Leaving Saul Zipkin and Aliza Dzik’s New York wedding in 2001, guests took with them the customary keepsake bentcher — the mini-prayer book containing the grace after meals. But while theirs featured the names of bride and groom on the cover, along with mealtime blessings and songs, this wasn’t an edition of any bentcher their guests already had at home in the drawer where they keep yarmulkes.
Theirs was a handsome off-white book, created by the couple themselves for the occasion. Dzik, a graphic designer, had laid it out, and Zipkin, a lawyer skilled in Hebrew, had edited it. The bentcher had the songs the pair loved, translations they preferred and an accessible yet traditional design: “A book you wanted to hold,” Dzik said of Eit Hazamir Higiyah, or “The Time for Joyous Song Has Arrived,” as the booklet was named. Dzik has, since her wedding, personalized the book for more than 50 Jewish occasions, and its popularity is emblematic of a growing desire on the part of young Jewish couples to involve their loved ones by personalizing the spiritual side of an event.
“If you haven’t made a bentcher and you haven’t had a chupah-making party and had a whole [Sabbath] weekend, you’re not keeping up with the Jewish Joneses” said Vanessa Ochs, director of Jewish studies at the University of Virginia.
In Dzik and Zipkin’s case, the concept seemed natural: A friend who’d made his own inspired them. “It’s something we wanted to do before we were engaged,” Dzik said. Over the course of several months before the wedding, Zipkin had pored over old bentchers and songbooks for material, translating the gender-specific liturgy of traditional songs into a more gender-neutral language. Dzik had designed a slightly larger bentcher than usual, spacing Hebrew, translation and transliteration over pages made with heavy paper. “Pairing of English and Hebrew fonts is not so easy,” said Dzik, who has just earned a master’s degree in graphic design from Yale University. (Among other popular custom-bentchers made by the overeducated is Anim Zmirot, made by Harvard Alums in 1999.) The couple even designed a Hebrew font for the book’s cover, dubbing it Nishron, a combination of Hebrew words similar to their last names. “In the last few weeks before our wedding, we would sit together with our laptops, with him translating and me designing,” Dzik said.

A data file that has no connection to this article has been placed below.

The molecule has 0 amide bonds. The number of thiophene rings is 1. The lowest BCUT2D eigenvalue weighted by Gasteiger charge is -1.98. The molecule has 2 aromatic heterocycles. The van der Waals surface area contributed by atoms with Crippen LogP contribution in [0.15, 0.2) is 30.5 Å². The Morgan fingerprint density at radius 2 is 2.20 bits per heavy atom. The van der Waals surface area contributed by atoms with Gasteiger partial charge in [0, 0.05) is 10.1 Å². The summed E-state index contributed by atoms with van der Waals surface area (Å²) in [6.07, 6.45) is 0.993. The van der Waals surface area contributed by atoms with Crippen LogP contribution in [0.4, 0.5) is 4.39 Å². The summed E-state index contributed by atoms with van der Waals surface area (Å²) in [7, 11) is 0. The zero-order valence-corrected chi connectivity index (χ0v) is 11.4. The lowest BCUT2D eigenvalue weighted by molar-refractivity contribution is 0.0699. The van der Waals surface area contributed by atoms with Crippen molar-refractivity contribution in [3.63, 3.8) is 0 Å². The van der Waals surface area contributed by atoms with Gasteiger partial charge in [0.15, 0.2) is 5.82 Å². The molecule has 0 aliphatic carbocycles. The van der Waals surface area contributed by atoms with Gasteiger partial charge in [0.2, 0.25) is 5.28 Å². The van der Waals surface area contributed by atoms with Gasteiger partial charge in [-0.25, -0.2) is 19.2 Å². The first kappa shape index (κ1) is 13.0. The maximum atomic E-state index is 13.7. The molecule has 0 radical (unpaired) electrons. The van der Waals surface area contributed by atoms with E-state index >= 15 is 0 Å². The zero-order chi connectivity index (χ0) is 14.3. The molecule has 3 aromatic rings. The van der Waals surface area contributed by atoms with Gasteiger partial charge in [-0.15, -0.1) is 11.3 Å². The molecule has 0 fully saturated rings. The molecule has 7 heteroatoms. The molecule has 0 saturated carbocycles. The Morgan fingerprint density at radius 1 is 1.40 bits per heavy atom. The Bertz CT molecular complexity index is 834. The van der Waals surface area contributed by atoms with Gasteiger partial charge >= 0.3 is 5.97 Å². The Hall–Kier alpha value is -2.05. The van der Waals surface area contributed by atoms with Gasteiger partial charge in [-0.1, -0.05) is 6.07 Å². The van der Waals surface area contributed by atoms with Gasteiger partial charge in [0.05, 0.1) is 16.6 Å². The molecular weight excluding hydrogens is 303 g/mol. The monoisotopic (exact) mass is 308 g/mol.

The day came; some 300 bentchers made their way to Sabbath tables across America, and Eit Hazamir Higiyah has, well, arrived.
A year passed — and then e-mails started arriving. Friends — and dinner guests of friends — tracked down the pair prior to weddings and asked for editions with personalized covers. Zipkin and Dzik hadn’t planned on getting into the bentcher business. “We were kind of like, huh? Did we make it for just for us?” Dzik said. But since then, they have negotiated with a local printer and started a side business that has operated steadily by word of mouth. Now, Dzik gets two or three e-mails a month on a regular basis, mostly requesting wedding bentchers. Congregations have used the bentcher for special events; a lesbian friend used it for a commitment ceremony with a partner. “When it’s time for bentching [saying the Grace After Meals], I’m glad they’re holding mine,” Dzik said.
Ochs, who writes about Jewish ritual, discovered Eit Hazamir when her daughter’s fiance brought it home from a wedding. Struck by what she called “fresh and unapologetic” translations, she subsequently got permission from the book’s creators to use the translation of the song “Eishet Chayil” (“A Woman of Valor”) in “Sarah Laughed” a book that she originally published in 2004 (McGraw-Hill). “She would trade like a sea merchant in order to obtain goods for her family,” one of Zipkin’s lines reads. A more literal translation would be: “She is like a merchant’s ships, obtaining sustenance from afar.”
Especially important to the pair, who like to sing at their Sabbath table, was the inclusion of some 65 songs. Government attorney Adam Szubin, who used Eit Hazamir for his 2004 wedding, explained, “We wanted a bentcher that offered Jewish songs, Israeli songs, some Yiddish songs… we loved the design.”
Dzik told of how, by taking an active role in planning the spiritual side of a wedding, a couple changes their event “from being a party thrown by their parents to being a ceremony actually inspired by the community.”
Szubin agreed. “Otherwise it’s very passive for the bride and groom,” he said. “I’ve been to three different weddings where people compose their own music, [though] maybe because I’m in a fruity crowd.”
Eli Kintisch, a former reporter with the Forward, is a writer at Science magazine.